in which μ_{n,p,e} is the chemical potential of the respective particle species. We calculate the neutron and proton chemical potentials consistently with equations (4)–(7). Electrons are modelled as an ultrarelativistic degenerate Fermi gas with pressure P_{e} = E_{e}/(3V), energy density \({E}_{{\rm{e}}}/V=\hbar c{(3{{\rm{\pi }}}^{2}{n}_{{\rm{e}}})}^{4/3}/(4{{\rm{\pi }}}^{2})\) and chemical potential \({\mu }_{{\rm{e}}}=\hbar c{(3{{\rm{\pi }}}^{2}{n}_{{\rm{e}}})}^{1/3}\), in which \(\hbar \) is the reduced Planck constant and V the volume.
The final pressure constraint is obtained using E_{F} = 37 MeV and by varying the parameters n_{sat}, B, K and S_{0} within specific ranges. For the parameters describing symmetric nuclear matter, we use the values consistent with the FOPI analysis given by n_{sat} = 0.16 fm^{−3}, B = 16 MeV, and a Gaussian distribution for K with K = 200 ± 25 MeV at 1σ. Regarding S_{0}, we apply a uniform prior in the range 31–34 MeV. We further use results for the pressure of symmetric nuclear matter deduced elsewhere^{27} and disregard all parameter sets, which lead to a pressure that is not consistent with their constraint in the overlapping density range for which ASYEOS remains sensitive, between 2 and 3n_{sat} (Extended Data Fig. 5). We note that the value of K has very little influence on the observables measured by ASYEOS to extract the symmetry energy^{86}. We have explicitly checked the robustness of our results when using larger uncertainty ranges for all nuclear matter parameters in agreement with theoretical predictions^{17} and found their influence on our final result to be negligible (Extended Data Table 3). In particular, we have used a larger range for S_{0} between 30 and 35 MeV and the following Gaussian distributions for n_{sat}, B and K: n_{sat} = 0.164 ± 0.007 fm^{−3}, B = 15.86 ± 0.57 MeV and K = 215 ± 40 MeV at the 1σ level.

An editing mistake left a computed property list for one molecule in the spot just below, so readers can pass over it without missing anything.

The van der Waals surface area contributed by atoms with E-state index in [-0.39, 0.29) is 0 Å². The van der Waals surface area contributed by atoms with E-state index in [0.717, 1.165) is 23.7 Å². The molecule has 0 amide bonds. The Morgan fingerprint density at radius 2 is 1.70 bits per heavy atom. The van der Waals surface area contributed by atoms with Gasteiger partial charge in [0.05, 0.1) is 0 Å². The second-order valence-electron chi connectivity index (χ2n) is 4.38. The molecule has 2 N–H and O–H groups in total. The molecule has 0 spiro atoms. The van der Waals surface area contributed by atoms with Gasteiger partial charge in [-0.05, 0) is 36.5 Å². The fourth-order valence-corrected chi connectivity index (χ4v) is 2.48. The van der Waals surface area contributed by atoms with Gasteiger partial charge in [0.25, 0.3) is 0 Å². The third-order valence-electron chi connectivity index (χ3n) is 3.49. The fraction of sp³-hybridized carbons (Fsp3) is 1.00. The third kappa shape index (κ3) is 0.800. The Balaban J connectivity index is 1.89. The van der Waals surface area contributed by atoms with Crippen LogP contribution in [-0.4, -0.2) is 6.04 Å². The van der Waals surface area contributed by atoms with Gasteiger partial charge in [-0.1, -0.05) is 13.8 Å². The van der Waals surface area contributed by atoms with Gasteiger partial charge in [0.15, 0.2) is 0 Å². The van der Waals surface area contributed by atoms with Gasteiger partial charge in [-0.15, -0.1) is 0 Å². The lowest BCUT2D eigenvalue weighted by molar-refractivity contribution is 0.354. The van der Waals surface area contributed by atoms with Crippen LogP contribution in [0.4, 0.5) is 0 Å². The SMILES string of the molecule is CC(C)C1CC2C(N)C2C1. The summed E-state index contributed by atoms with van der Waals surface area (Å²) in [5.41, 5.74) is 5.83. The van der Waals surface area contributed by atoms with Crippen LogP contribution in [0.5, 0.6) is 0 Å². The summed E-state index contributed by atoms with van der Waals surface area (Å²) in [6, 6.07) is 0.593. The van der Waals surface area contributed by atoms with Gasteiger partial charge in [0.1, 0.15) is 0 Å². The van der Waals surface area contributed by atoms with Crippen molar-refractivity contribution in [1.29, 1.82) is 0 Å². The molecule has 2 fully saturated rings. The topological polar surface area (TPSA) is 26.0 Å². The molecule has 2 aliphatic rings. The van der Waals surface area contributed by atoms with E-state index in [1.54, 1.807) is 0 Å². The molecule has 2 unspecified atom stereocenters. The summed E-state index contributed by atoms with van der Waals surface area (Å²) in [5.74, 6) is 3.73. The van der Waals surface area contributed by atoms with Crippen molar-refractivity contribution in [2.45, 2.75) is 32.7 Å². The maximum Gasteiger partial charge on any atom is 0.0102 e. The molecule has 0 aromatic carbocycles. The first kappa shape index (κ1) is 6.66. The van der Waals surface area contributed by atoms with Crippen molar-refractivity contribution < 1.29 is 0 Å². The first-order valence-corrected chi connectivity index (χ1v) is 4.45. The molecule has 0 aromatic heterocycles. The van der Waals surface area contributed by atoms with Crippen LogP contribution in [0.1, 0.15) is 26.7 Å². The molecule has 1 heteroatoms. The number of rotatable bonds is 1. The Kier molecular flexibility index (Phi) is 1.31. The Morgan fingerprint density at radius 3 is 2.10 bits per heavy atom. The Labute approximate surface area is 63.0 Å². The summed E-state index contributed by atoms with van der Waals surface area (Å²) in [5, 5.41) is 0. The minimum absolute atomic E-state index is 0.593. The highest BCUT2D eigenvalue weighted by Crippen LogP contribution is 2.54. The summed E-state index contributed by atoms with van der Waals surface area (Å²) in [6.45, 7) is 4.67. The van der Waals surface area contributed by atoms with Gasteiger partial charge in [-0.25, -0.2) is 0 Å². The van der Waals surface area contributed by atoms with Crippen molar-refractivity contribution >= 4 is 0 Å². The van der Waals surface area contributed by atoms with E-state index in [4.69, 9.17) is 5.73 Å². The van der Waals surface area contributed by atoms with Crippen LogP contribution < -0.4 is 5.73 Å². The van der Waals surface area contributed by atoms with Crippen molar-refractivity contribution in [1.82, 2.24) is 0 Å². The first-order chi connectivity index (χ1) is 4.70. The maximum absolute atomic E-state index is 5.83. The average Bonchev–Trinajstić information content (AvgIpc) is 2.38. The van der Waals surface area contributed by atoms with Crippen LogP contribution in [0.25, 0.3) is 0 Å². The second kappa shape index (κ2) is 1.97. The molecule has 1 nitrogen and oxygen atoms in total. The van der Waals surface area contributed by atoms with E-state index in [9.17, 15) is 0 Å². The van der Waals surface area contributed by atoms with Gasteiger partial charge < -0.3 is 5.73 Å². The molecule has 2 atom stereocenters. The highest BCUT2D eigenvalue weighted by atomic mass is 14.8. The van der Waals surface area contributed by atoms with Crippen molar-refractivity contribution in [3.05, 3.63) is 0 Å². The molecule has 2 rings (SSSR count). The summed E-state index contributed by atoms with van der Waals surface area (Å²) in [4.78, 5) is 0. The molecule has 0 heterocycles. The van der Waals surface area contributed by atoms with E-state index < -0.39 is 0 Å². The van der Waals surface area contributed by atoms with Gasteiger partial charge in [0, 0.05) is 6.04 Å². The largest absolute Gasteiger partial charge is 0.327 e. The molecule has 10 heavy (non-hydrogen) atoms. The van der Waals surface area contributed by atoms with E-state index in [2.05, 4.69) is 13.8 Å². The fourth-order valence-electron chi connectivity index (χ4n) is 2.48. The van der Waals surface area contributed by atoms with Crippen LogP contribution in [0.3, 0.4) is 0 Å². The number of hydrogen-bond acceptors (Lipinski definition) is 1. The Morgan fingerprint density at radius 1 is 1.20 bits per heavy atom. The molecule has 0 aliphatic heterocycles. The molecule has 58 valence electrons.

Combination of the astronomical and HIC constraints
To combine the experimental and observational EOS constraints, we use Bayesian inference. The EOS posterior is given by
in which MMA denotes multimessenger astrophysics, \({ {\mathcal L} }_{{\rm{HIC}}}({\rm{EOS}})\) is the likelihood of the HIC measurements for a given EOS, and \({{\mathscr{P}}}_{{\rm{MMA}}}({\rm{EOS}})\) is the posterior probability distribution on the EOS based on the multimessenger observations, which acts as prior for this analysis. From the HIC experiments, we obtain a posterior of the pressure at a given density, \(p(Pn,{\rm{HIC}})\). By combining this with the distribution of probed densities from the neutronsovercharged particles sensitivity curve^{11}, \(p(n{\rm{HIC}})\), the joint posterior \(p(n,P{\rm{HIC}})=p(Pn,{\rm{HIC}})p(n{\rm{HIC}})\) is obtained. Therefore, the relative faithfulness of the experimental results at various densities is accounted for. The likelihood \({ {\mathcal L} }_{{\rm{HIC}}}({\rm{EOS}})\) is given by